Cases apparently within this rule sometimes arise, which, by reason of some special circumstance peculiar to the case, are *665taken out of it, and are to be decided rinder the general rule first above stated. For example, the servant may know the machinery he is using is defective, but may not know that the defect exposes him to peril. Many of the cases cited by the learned counsel for the plaintiff belong to this class. It is believed that none of them assert a rule in conflict with that laid down in the cases above cited. Applied to this case, the law is, that if the plaintiff, when at work in the gravel bank on the day he was injured, fully knew the hazards of the work — if he knew that he was at work in a dangerous place, and that the'bank of earth above was liable to fall upon him,— he cannot recover in this action. In that case it is quite immaterial that the work might have been made safe by detaching earth from the bank above him, or in any other manner. Having such knowledge, his implied contract was that he assumed the hazards of the employment incident to the business as it was conducted. To quote the language of DevisNS, J., in Sullivan v. India Manuf'g Co., 113 Mass., 396" court="Mass." date_filed="1873-11-15" href="https://app.midpage.ai/document/sullivan-v-india-manufacturing-co-6417440?utm_source=webapp" opinion_id="6417440">113 Mass., 396: “"When the servant assents to occupy the place prepared for him, and incur the dangers to which he will be exposed thereby, having sufficient intelligence and knowledge to enable him to comprehend them, it is not a question whether such place might, with reasonable care and by a reasonable expense, have been made safe. His assent has dispensed with the performance, on the part of the master, of the duty to make it so. Having consented to serve in the way and manner in which the business was being conducted, he has no proper ground of complaint, even if reasonable precautions have been neglected.”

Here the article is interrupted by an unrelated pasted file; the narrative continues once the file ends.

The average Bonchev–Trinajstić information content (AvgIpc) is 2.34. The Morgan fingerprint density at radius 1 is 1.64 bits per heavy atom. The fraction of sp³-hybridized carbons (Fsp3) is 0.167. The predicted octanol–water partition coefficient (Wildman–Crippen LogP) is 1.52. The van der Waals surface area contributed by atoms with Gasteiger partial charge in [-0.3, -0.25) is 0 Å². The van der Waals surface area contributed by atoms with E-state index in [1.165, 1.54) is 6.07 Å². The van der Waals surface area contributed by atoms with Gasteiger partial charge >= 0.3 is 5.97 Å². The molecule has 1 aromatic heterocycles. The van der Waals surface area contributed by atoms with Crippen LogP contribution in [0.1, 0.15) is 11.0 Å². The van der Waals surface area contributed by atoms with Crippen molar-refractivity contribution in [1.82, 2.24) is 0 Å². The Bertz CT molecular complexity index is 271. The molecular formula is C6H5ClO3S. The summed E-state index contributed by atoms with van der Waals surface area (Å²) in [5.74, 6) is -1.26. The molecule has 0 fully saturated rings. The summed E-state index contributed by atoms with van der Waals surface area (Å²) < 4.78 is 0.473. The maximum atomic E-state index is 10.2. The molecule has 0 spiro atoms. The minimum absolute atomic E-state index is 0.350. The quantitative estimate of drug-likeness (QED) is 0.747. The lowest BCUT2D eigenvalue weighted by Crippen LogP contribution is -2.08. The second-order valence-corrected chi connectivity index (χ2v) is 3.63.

Strahlendorf v. Rosenthal, 30 Wis., 674" court="Wis." date_filed="1872-06-15" href="https://app.midpage.ai/document/strahlendorf-v-rosenthal-6601027?utm_source=webapp" opinion_id="6601027">30 Wis., 674, will serve to illustrate this rule.. In that case the plaintiff, the servant, was injured while working in the bottom of a deep shaft, which had been curbed to within twelve feet of the bottom. He was injured by the falling of a quantity of earth upon him from the side of the shaft below the curb. The defendant, the master, knew that there was a crack in the side of the shaft at the *666place from which the earth fell, which indicated that it was •liable to fall, but sent the servant into the shaft without informing him of the danger. The servant was inexperienced in the business, and was not aware of the peril. The complaint alleged these facts, and also that the master was negligent in not properly securing and curbing the sides of the shaft. The master was held liable to respond in damages for the injury thus received by his servant, because the latter was not informed of the danger of the employment, and was not negligent. Had the servant been fully informed of such danger, it is clear that under the above rule he could not have recovered, even though he might have proved that the sides of the shaft were not properly secured, or that it was not curbed in a safe manner, according to the usual custom, and that his injuries resulted therefrom.